|Enter a search term here:
All crystal bracelets have been repriced to $40 to match the lower price available in my Etsy shop.
In an effort to increase my focus on fantasy jewelry, I'm now clearing out a lot of beautiful items that just don't quite fit. To see what's on sale, either browse the categories, or do a search for "clearance."
Check my Etsy shop (linked below) for Daily Specials.
Postal rate increases got you down? Never fear, Erthe Fae Designs still offers free US shipping.
For complete news and other cool stuff, be sure to visit my blog daily.
|I use a wide variety of materials in my jewelry. I realize that sometimes I toss beading terms around willy-nilly and this may leave you confused as to what exactly I'm talking about. To help avoid confusion, and to spread a little knowledge around, I've created this section to explain beads both common and unusual.
This section is under construction. Be sure to check back often for updates!
Seed beads are not those little apple-seed looking things from Hawaii. They are actually glass beads as small as tiny seeds. They come in a wide variety of colors, finishes, and shapes. Although several countries produce seed beads, I only use beads made in either Japan or the Czech Republic.
Japanese seed beads are by far the most uniform on the market. There are several sub-types of these, based on size, shape, and the factory that makes them. On my site you will find Japanese seed beads of the standard "round" shape (actually closer to a rounded short tube) in 3 different sizes, hex-cut shape in 2 or 3 sizes, triangle shape in 1 size, and drop beads in 1 size. I also have some Japanese cube beads, but they're languishing unused right now.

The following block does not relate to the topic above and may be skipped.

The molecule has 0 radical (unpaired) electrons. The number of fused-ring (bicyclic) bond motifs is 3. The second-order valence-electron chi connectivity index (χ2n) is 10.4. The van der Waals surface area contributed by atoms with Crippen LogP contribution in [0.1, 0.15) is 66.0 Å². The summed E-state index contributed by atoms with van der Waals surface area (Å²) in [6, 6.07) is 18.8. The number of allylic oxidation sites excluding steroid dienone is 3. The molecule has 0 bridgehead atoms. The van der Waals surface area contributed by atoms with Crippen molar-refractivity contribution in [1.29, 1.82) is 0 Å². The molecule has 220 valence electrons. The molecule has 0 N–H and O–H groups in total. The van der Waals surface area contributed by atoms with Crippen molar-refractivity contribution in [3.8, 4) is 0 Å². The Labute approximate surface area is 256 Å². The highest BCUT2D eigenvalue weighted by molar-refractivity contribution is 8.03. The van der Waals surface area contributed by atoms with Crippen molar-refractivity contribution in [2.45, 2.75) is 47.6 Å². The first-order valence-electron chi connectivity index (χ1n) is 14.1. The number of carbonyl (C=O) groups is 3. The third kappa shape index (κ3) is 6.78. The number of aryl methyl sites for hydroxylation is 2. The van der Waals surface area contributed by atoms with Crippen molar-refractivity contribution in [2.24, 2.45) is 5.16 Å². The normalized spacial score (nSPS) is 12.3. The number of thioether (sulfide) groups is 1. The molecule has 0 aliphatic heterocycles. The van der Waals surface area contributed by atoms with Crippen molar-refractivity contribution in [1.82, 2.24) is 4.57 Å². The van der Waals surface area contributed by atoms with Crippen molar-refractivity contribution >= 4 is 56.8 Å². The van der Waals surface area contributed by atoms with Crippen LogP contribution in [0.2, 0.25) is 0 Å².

Delicas are a slightly more squared standard seed bead made in Japan. They are very uniform and have large holes, which makes them ideal for projects where I have to go back through the beads several times.
Czech seed beads are less uniform than Japanese beads. They have a flatter, more "donuty" shape. The edges are also a little more rounded than Japanese seed beads. Because of this, they have a nicer flow and drape when used in fringe or strands of seed beads. I do not use very many special shapes of Czech beads, but I do use Charlottes and 3 cuts, which have tiny facets that add extra sparkle.
Glass beads made in the Czech Republic. Also sometimes called Czech Pressed Glass because they are made by pressing molten glass into a mold. These beads come in many shapes, from simple rounds to fancy leaves and flowers. They are a staple in my strung work, and also a popular accent for woven jewelry.
Fire Polished Beads are a subset of Czech Glass. These are beads which are faceted, then heated to soften the edges just a bit, leaving them sparkly, but smooth and comfortable on the skin. Some people mistakenly refer to them as crystal, but they do not have the lead content for this designation.
All content -- except where otherwise noted -- copyright AJ Reardon 1998-2007. Graphics by V Choy.